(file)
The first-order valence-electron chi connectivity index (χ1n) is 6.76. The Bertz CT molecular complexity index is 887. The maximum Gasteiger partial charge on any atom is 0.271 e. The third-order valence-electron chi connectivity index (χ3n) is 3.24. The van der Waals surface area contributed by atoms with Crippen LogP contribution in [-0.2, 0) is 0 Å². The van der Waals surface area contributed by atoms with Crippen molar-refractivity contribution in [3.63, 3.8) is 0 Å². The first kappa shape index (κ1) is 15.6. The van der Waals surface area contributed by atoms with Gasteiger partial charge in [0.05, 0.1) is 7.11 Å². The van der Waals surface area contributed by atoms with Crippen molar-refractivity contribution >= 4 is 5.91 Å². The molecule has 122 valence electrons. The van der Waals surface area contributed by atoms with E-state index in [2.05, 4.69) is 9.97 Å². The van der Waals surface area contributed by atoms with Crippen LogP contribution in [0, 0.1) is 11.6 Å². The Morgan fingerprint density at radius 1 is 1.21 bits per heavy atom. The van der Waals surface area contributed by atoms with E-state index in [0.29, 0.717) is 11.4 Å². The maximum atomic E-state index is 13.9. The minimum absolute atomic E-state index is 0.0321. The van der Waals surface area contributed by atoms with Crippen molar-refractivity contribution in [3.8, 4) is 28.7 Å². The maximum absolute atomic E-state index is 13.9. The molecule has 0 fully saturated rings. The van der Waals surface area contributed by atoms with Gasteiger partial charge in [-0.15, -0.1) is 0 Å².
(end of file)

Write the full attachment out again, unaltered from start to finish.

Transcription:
The first-order valence-electron chi connectivity index (χ1n) is 6.76. The Bertz CT molecular complexity index is 887. The maximum Gasteiger partial charge on any atom is 0.271 e. The third-order valence-electron chi connectivity index (χ3n) is 3.24. The van der Waals surface area contributed by atoms with Crippen LogP contribution in [-0.2, 0) is 0 Å². The van der Waals surface area contributed by atoms with Crippen molar-refractivity contribution in [3.63, 3.8) is 0 Å². The first kappa shape index (κ1) is 15.6. The van der Waals surface area contributed by atoms with Gasteiger partial charge in [0.05, 0.1) is 7.11 Å². The van der Waals surface area contributed by atoms with Crippen molar-refractivity contribution >= 4 is 5.91 Å². The molecule has 122 valence electrons. The van der Waals surface area contributed by atoms with E-state index in [2.05, 4.69) is 9.97 Å². The van der Waals surface area contributed by atoms with Crippen LogP contribution in [0, 0.1) is 11.6 Å². The Morgan fingerprint density at radius 1 is 1.21 bits per heavy atom. The van der Waals surface area contributed by atoms with E-state index in [0.29, 0.717) is 11.4 Å². The maximum atomic E-state index is 13.9. The minimum absolute atomic E-state index is 0.0321. The van der Waals surface area contributed by atoms with Crippen molar-refractivity contribution in [3.8, 4) is 28.7 Å². The maximum absolute atomic E-state index is 13.9. The molecule has 0 fully saturated rings. The van der Waals surface area contributed by atoms with Gasteiger partial charge in [-0.15, -0.1) is 0 Å².